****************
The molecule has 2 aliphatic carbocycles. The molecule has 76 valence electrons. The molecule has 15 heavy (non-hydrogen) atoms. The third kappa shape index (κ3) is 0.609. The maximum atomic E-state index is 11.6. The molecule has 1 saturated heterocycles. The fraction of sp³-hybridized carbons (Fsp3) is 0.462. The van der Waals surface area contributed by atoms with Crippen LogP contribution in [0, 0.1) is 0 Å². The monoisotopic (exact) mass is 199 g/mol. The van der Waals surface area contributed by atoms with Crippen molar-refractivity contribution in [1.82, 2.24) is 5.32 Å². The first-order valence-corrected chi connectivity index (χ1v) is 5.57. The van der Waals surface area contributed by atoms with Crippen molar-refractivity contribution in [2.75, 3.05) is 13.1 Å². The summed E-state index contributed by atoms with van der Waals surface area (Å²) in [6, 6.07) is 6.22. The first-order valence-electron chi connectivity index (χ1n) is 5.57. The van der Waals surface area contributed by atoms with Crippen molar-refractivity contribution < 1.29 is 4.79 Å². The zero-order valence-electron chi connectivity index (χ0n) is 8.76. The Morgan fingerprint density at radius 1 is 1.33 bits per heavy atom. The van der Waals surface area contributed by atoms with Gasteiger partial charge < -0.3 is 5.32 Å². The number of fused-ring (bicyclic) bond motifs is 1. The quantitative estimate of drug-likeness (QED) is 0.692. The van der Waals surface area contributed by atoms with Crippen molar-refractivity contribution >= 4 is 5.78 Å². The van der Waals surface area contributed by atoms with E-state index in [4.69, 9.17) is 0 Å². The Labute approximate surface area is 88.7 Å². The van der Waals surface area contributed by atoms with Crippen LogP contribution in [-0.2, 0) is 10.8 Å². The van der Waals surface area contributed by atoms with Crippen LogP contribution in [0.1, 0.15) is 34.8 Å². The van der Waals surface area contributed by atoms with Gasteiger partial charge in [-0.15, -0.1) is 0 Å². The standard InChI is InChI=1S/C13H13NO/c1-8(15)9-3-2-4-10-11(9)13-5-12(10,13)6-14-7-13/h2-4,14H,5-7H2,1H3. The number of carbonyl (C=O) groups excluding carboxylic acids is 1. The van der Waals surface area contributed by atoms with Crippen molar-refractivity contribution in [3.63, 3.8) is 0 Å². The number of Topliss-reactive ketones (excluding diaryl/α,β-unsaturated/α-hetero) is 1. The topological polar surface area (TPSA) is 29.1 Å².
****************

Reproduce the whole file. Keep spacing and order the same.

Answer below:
The molecule has 2 aliphatic carbocycles. The molecule has 76 valence electrons. The molecule has 15 heavy (non-hydrogen) atoms. The third kappa shape index (κ3) is 0.609. The maximum atomic E-state index is 11.6. The molecule has 1 saturated heterocycles. The fraction of sp³-hybridized carbons (Fsp3) is 0.462. The van der Waals surface area contributed by atoms with Crippen LogP contribution in [0, 0.1) is 0 Å². The monoisotopic (exact) mass is 199 g/mol. The van der Waals surface area contributed by atoms with Crippen molar-refractivity contribution in [1.82, 2.24) is 5.32 Å². The first-order valence-corrected chi connectivity index (χ1v) is 5.57. The van der Waals surface area contributed by atoms with Crippen molar-refractivity contribution in [2.75, 3.05) is 13.1 Å². The summed E-state index contributed by atoms with van der Waals surface area (Å²) in [6, 6.07) is 6.22. The first-order valence-electron chi connectivity index (χ1n) is 5.57. The van der Waals surface area contributed by atoms with Crippen molar-refractivity contribution < 1.29 is 4.79 Å². The zero-order valence-electron chi connectivity index (χ0n) is 8.76. The Morgan fingerprint density at radius 1 is 1.33 bits per heavy atom. The van der Waals surface area contributed by atoms with Gasteiger partial charge < -0.3 is 5.32 Å². The number of fused-ring (bicyclic) bond motifs is 1. The quantitative estimate of drug-likeness (QED) is 0.692. The van der Waals surface area contributed by atoms with Crippen molar-refractivity contribution >= 4 is 5.78 Å². The van der Waals surface area contributed by atoms with E-state index in [4.69, 9.17) is 0 Å². The Labute approximate surface area is 88.7 Å². The van der Waals surface area contributed by atoms with Crippen LogP contribution in [-0.2, 0) is 10.8 Å². The van der Waals surface area contributed by atoms with Crippen LogP contribution in [0.1, 0.15) is 34.8 Å². The van der Waals surface area contributed by atoms with Gasteiger partial charge in [-0.15, -0.1) is 0 Å². The standard InChI is InChI=1S/C13H13NO/c1-8(15)9-3-2-4-10-11(9)13-5-12(10,13)6-14-7-13/h2-4,14H,5-7H2,1H3. The number of carbonyl (C=O) groups excluding carboxylic acids is 1. The van der Waals surface area contributed by atoms with Crippen molar-refractivity contribution in [3.63, 3.8) is 0 Å². The number of Topliss-reactive ketones (excluding diaryl/α,β-unsaturated/α-hetero) is 1. The topological polar surface area (TPSA) is 29.1 Å².